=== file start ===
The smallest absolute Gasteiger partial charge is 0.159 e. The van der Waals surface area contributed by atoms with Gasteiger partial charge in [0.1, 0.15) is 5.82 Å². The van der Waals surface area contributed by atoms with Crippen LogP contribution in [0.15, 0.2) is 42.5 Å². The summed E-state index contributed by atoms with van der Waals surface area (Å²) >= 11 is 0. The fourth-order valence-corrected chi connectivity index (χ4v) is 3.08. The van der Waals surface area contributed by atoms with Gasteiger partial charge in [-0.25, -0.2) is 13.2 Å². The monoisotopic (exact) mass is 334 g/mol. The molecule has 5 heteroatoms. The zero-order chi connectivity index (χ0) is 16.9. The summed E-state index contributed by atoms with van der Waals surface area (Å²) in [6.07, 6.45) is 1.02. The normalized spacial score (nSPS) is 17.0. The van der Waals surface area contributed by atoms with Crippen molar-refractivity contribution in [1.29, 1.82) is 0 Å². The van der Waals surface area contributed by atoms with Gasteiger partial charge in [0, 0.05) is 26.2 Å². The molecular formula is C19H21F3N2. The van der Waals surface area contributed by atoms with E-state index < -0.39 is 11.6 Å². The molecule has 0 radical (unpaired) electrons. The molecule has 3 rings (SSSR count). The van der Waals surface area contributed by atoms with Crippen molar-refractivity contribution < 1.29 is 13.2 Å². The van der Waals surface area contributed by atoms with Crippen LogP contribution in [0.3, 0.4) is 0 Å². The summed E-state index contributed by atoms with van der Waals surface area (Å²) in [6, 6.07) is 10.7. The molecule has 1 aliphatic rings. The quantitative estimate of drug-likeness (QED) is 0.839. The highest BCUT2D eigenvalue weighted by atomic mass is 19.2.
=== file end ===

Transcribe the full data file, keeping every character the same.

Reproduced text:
The smallest absolute Gasteiger partial charge is 0.159 e. The van der Waals surface area contributed by atoms with Gasteiger partial charge in [0.1, 0.15) is 5.82 Å². The van der Waals surface area contributed by atoms with Crippen LogP contribution in [0.15, 0.2) is 42.5 Å². The summed E-state index contributed by atoms with van der Waals surface area (Å²) >= 11 is 0. The fourth-order valence-corrected chi connectivity index (χ4v) is 3.08. The van der Waals surface area contributed by atoms with Gasteiger partial charge in [-0.25, -0.2) is 13.2 Å². The monoisotopic (exact) mass is 334 g/mol. The molecule has 5 heteroatoms. The zero-order chi connectivity index (χ0) is 16.9. The summed E-state index contributed by atoms with van der Waals surface area (Å²) in [6.07, 6.45) is 1.02. The normalized spacial score (nSPS) is 17.0. The van der Waals surface area contributed by atoms with Crippen molar-refractivity contribution in [1.29, 1.82) is 0 Å². The van der Waals surface area contributed by atoms with Gasteiger partial charge in [0, 0.05) is 26.2 Å². The molecular formula is C19H21F3N2. The van der Waals surface area contributed by atoms with E-state index < -0.39 is 11.6 Å². The molecule has 0 radical (unpaired) electrons. The molecule has 3 rings (SSSR count). The van der Waals surface area contributed by atoms with Crippen molar-refractivity contribution < 1.29 is 13.2 Å². The van der Waals surface area contributed by atoms with Crippen LogP contribution in [0.3, 0.4) is 0 Å². The summed E-state index contributed by atoms with van der Waals surface area (Å²) in [6, 6.07) is 10.7. The molecule has 1 aliphatic rings. The quantitative estimate of drug-likeness (QED) is 0.839. The highest BCUT2D eigenvalue weighted by atomic mass is 19.2.